Thank you all for helping out with the earlier brainstorming on things for fleshing out my game. Now I can get more things together. One big flaw I found recently: I had some vague idea on what kind of ‘regions’ or ‘sections’ I want to have in my game, but for my first playtesting I stringed them up in order. Basically the player will go through a linear list of events and puzzles. But of course the ‘World’ should not be linear (otherwise people would feel ‘railroaded’ and this is not a train game )
So now I draw a map (I understand Trizbort.io can help with this for getting things arranged without manually changing room connections each time I want to move things around). But still the question remains on how to go about building a ‘world’. I do want player freedom (walking around) but I also want to ensure some events occur in a certain order, and just putting locked doors everywhere and giving the player a bunch of keys at the ‘proper time’ feel like too artificial to me.
Which makes me wonder… How do you sages go about creating a world for your players to experience? How do you ‘balance it out’? Any pointers or things to watch out for?
I would say, to make it feel like you can do anything but you can’t, sometimes to limit off areas at a certain point, have an NPC there or a logical-sense thing in your mind. For example, near the beginning of your game, you could be with a zoo tour guide who allows you to do different things but not wander off or do something that you shouldn’t (be able to) do.
It’s hard for me to answer exactly, because in my game there are lots of things that can be worked on in conjunction with each other, so the need for gating is minimal and relatively believable story-wise when used…
I don’t know what your overall design looks like, but in general:
- If your reasons for keeping the player bottled up in specific “regions” is narrative, then have a narrative justification for it: you can’t go there because you don’t have the appropriate security clearance, you can’t go there because it’s protected by a spell cast by the wicked Foozle (who is the boss of the area the player is currently in), or whatever
- If your reasons for keeping the player out of an area are gameplay-related, tie the barrier to the gameplay mechanic motivating the decision. This is the Zelda/metroidvania thing: get bombs and you can blow holes in cracked walls, get the hookshot and you can cross gaps you couldn’t jump across before, and so on. Ideally what you’re doing here is grouping your puzzles (loosely) by type and then putting them in buckets that are gated by access to some widget (like the hookshot) and the “subquest” or whatever that gives them the widget is basically a brief tutorial on the kind of puzzles that they’ll be expecting to solve with it (or how it changes the semantics of how they interact with the world) in the area they’re unlocking by obtaining it.
- If you’re keeping the player in a specific place because you don’t want them to be confused by all the other stuff they might run into (for example, a small tutorial area before the rest of the game opens up), then absolutely treat it like the player’s on rails and just make sure the game segment is interesting/entertaining/short enough on its own merits so the player won’t bail on the game before they get to see the rest of it.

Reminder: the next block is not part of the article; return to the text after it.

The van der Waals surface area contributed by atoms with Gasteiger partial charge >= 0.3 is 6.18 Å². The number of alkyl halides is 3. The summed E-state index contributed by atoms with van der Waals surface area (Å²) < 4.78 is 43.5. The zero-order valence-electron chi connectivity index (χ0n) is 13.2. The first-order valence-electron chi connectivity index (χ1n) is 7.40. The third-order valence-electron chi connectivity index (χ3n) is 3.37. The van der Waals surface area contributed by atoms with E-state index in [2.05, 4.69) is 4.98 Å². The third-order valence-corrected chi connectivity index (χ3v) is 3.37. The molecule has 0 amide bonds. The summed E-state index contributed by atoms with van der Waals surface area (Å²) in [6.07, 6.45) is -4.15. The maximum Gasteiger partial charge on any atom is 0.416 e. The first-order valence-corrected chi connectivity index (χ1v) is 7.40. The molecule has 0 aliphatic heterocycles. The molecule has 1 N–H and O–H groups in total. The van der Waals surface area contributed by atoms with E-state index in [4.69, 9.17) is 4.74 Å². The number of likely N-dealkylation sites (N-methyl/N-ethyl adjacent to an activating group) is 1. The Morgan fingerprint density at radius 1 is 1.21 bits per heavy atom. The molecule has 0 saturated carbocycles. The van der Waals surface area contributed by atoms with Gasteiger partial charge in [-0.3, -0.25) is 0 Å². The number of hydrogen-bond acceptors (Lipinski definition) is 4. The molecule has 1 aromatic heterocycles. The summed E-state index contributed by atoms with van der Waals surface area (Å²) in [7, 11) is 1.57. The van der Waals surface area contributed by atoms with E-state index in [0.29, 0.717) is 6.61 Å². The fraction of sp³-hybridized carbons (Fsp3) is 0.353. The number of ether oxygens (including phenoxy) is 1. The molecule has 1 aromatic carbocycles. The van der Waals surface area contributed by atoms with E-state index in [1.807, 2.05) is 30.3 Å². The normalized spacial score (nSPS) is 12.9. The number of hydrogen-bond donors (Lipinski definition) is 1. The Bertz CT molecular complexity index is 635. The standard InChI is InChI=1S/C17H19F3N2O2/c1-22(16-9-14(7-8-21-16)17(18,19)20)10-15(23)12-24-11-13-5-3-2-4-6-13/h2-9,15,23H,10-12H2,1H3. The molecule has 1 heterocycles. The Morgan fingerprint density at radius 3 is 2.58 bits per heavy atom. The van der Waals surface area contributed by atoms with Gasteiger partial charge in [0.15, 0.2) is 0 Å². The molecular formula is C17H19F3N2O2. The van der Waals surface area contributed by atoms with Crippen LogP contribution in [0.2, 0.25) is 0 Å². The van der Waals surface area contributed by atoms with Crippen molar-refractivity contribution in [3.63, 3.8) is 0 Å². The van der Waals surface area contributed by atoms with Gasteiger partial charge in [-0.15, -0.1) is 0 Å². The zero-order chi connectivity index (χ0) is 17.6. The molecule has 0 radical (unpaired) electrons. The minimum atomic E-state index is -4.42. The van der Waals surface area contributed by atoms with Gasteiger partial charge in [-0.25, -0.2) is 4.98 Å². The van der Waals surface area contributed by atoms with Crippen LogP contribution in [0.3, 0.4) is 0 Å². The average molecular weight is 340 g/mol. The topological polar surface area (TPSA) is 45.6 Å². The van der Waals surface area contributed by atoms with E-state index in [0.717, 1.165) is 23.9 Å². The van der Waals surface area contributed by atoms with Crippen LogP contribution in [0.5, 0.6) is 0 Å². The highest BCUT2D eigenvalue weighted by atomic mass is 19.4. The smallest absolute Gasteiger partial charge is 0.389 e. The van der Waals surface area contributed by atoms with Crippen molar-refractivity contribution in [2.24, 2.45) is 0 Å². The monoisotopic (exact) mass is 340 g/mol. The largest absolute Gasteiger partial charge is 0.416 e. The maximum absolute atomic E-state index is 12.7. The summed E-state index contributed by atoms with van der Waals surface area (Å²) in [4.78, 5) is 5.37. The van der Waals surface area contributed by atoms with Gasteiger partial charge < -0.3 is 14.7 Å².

That all said, the way I generally handle it (not just in IF, but in game design in general) is to spend way too long worrying about the theory, then abandon about 75% of the theory when it actually comes to the implementation, and then spend the next ten thousand hours jiggling all the handles, adjusting all the picture frames, and moving all the furniture around until the amount of additional fiddling I want to do and my desire to actually release the thing finally reach equilibrium.
I’d also add that I think it’s completely legit (and has a long pedigree in IF) to throw the majority of the world open to the player fairly early and basically only segregate sections of the world by virtue of the puzzle dependency graph. That is, there’s no large-scale meta-test for accessing various areas, just whatever puzzles you need to solve to access specific rooms/objects/whatever. That’s more or less the modern “open world” model in a nutshell: if you’re having trouble with a boss in Elden Ring you can (mostly) just bypass them and take a different route. That might prevent you from accessing some specific area, either directly “behind” the boss or behind a locked door you’ll encounter much later, but it doesn’t stop you in your tracks until you beat the boss.
Notably, Cragne Manor takes this approach.
“Approach? I don’t see any approach at all, sir.”
Cragne Manor actually does have gated areas restricting progression. The first one is the bridge that I guess is often where a lot of people stop. I don’t know if @Draconis was instructed to make it difficult to proceed there or if it was happenstance. The rest of the game in the planning stages before being handed to authors had very specific keys and locked doors built into the map that were compulsory to implement and ostensibly intended to unfold the rooms in some semblance of progression.
Thank you for pointing out that reference to me. I have read a lot of blog posts by Emily Short about NPC interaction, but I somehow missed this article. I will check it out.
I sit corrected. Perhaps Bigfoot Bluffs is a better example.
Nope, that was all me. For better or for worse. (I did say we wanted to put a puzzle in our room, just not specifically a difficult one.)